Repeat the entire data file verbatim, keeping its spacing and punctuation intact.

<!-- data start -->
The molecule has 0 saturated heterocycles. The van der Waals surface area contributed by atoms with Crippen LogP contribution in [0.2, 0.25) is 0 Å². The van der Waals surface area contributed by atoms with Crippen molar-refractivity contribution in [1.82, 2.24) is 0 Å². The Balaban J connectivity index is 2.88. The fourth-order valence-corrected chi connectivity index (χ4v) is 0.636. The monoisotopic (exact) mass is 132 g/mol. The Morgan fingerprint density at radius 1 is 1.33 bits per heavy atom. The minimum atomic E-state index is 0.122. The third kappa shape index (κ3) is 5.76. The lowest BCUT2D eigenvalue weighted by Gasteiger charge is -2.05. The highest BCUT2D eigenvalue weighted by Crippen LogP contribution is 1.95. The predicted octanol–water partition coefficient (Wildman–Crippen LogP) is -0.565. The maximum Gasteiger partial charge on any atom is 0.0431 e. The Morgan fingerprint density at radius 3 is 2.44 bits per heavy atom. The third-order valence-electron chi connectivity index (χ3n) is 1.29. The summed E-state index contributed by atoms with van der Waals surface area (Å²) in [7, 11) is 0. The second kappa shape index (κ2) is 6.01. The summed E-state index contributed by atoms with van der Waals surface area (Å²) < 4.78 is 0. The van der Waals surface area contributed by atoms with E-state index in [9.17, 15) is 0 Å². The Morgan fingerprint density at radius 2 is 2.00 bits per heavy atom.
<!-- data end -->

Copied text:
The molecule has 0 saturated heterocycles. The van der Waals surface area contributed by atoms with Crippen LogP contribution in [0.2, 0.25) is 0 Å². The van der Waals surface area contributed by atoms with Crippen molar-refractivity contribution in [1.82, 2.24) is 0 Å². The Balaban J connectivity index is 2.88. The fourth-order valence-corrected chi connectivity index (χ4v) is 0.636. The monoisotopic (exact) mass is 132 g/mol. The Morgan fingerprint density at radius 1 is 1.33 bits per heavy atom. The minimum atomic E-state index is 0.122. The third kappa shape index (κ3) is 5.76. The lowest BCUT2D eigenvalue weighted by Gasteiger charge is -2.05. The highest BCUT2D eigenvalue weighted by Crippen LogP contribution is 1.95. The predicted octanol–water partition coefficient (Wildman–Crippen LogP) is -0.565. The maximum Gasteiger partial charge on any atom is 0.0431 e. The Morgan fingerprint density at radius 3 is 2.44 bits per heavy atom. The third-order valence-electron chi connectivity index (χ3n) is 1.29. The summed E-state index contributed by atoms with van der Waals surface area (Å²) in [7, 11) is 0. The second kappa shape index (κ2) is 6.01. The summed E-state index contributed by atoms with van der Waals surface area (Å²) < 4.78 is 0. The van der Waals surface area contributed by atoms with E-state index in [9.17, 15) is 0 Å². The Morgan fingerprint density at radius 2 is 2.00 bits per heavy atom.